The Observer reports: On 18 November 2015, the British press gathered in a hall in Westminster to witness the official launch of Leave.EU. Nigel Farage, the campaign’s figurehead, was banished to the back of the room and instead an American political strategist, Gerry Gunster, took centre stage and explained its strategy. “The one thing that I know is data,” he said. “Numbers do not lie. I’m going to follow the data.”
Eighteen months on, it’s this same insight – to follow the data – that is the key to unlocking what really happened behind the scenes of the Leave campaign. On the surface, the two main campaigns, Leave.EU and Vote Leave, hated one other. Their leading lights, Farage and Boris Johnson, were sworn enemies for the duration of the referendum. The two campaigns bitterly refused even to share a platform.
But the Observer has seen a confidential document that provides clear evidence of a link between the two campaigns. More precisely, evidence of a close working relationship between the two data analytics firms employed by the campaigns – AggregateIQ, which Vote Leave hired, and Cambridge Analytica, retained by Leave.EU.
British electoral law is founded on the principle of a level playing field and controlling campaign spending is the key plank of that. The law states that different campaigns must not work together unless they declare their expenditure jointly. This controls spending limits so that no side can effectively “buy” an election.
But this signed legal document – a document that was never meant to be made public and was leaked by a concerned source – connects both Vote Leave and Leave.EU’s data firms directly to Robert Mercer, the American billionaire who bankrolled Donald Trump.
This is a deeply complex story. It has taken three months of investigation to unravel the web of connections – both human and contractual. But these connections and threads linking two separate foreign data analytics companies – one based in Canada and one based in London – raise profound and troubling questions about our democratic process. Because these intricate links lead, in not many steps, to Robert Mercer.
This ordinary-looking document is at the heart of a web of relationships that link Mercer with the referendum to take Britain out of the EU. What impact did Mercer have on Brexit? Did the campaigns know of the link? Did they deliberately conceal it? Or could they, too, have been in the dark?
Because, legally, these two companies – AggregateIQ in Canada and Cambridge Analytica, an American company based in London, have nothing to connect them publicly. But this intellectual property licence shown to the Observer tells a different story. This created a binding “exclusive” “worldwide” agreement “in perpetuity” for all of AggregateIQ’s intellectual property to be used by SCL Elections (a British firm that created Cambridge Analytica with Mercer).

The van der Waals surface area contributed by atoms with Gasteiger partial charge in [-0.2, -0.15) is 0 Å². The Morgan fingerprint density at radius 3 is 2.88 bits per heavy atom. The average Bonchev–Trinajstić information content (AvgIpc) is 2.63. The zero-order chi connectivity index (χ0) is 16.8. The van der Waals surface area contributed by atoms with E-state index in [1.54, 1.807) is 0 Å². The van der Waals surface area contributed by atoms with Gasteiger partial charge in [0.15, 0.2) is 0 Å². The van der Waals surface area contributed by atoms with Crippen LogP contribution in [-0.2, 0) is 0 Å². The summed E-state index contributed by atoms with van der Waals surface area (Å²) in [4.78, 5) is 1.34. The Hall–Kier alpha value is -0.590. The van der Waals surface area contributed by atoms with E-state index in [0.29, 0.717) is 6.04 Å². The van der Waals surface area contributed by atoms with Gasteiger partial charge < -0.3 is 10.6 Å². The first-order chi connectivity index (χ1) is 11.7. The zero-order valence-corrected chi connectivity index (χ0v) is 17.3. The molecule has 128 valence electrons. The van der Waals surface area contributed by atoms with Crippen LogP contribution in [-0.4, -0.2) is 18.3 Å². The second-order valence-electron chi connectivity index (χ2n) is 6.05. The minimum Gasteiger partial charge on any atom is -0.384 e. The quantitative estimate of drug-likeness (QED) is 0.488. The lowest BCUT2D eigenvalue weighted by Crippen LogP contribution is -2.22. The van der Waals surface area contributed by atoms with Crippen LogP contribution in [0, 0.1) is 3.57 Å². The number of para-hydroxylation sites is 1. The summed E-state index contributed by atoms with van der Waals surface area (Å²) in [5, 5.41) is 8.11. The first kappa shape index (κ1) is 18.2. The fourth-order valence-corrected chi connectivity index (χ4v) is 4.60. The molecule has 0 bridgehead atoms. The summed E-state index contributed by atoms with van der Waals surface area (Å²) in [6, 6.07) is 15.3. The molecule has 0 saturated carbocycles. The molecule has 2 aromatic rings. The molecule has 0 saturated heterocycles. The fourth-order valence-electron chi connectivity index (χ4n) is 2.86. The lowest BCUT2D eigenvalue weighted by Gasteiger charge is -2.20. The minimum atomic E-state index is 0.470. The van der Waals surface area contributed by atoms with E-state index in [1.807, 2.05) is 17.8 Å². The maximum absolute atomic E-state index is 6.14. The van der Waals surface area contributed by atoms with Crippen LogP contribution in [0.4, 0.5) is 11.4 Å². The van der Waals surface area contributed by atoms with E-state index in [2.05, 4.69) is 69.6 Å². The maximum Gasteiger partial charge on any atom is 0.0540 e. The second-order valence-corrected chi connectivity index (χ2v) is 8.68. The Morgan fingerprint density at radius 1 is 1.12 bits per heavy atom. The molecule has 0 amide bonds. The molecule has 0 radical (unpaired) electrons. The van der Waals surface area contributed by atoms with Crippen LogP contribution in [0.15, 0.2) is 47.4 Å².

The companies may have had different owners but they were legally bound together. And, the Observer has learned, they were working together on a daily basis at the time of the referendum – both companies were being paid by Mercer-funded organisations to work on Ted Cruz’s presidential campaign in America. What is more, several anonymous sources reveal the two companies, working on two separate British Leave campaigns, actually shared the same database at the time.
In fact AggregateIQ had a non-compete clause. Leave.EU announced in November 2015 it was working with Cambridge Analytica which means that AggregateIQ must have had explicit permission to work with Vote Leave.
And yet none of this was visible. Dominic Cummings, a former Tory special adviser who was Vote Leave’s chief strategist, was a vocal critic of Ukip, Farage, Leave.EU and its millionaire backer, Arron Banks. And the two campaigns followed different strategies – Leave.EU targeting Ukippers and disaffected working-class Labour voters with images of queues of refugees. Vote Leave targeted middle England with a message about returning £350m a week from Europe to the NHS.
Follow the data, however, and another story is revealed, which leads directly to Mercer and his close associate, Steve Bannon, now Donald Trump’s chief strategist in the White House. Mercer was the owner of Cambridge Analytica, a firm which, as the Observer detailed last week, was spun out of a British firm with 30 years experience in working for governments and militaries around the world, specialising in “psychological operations”. At the time of the referendum, the Observer has learned, Bannon was the head of it. [Continue reading…]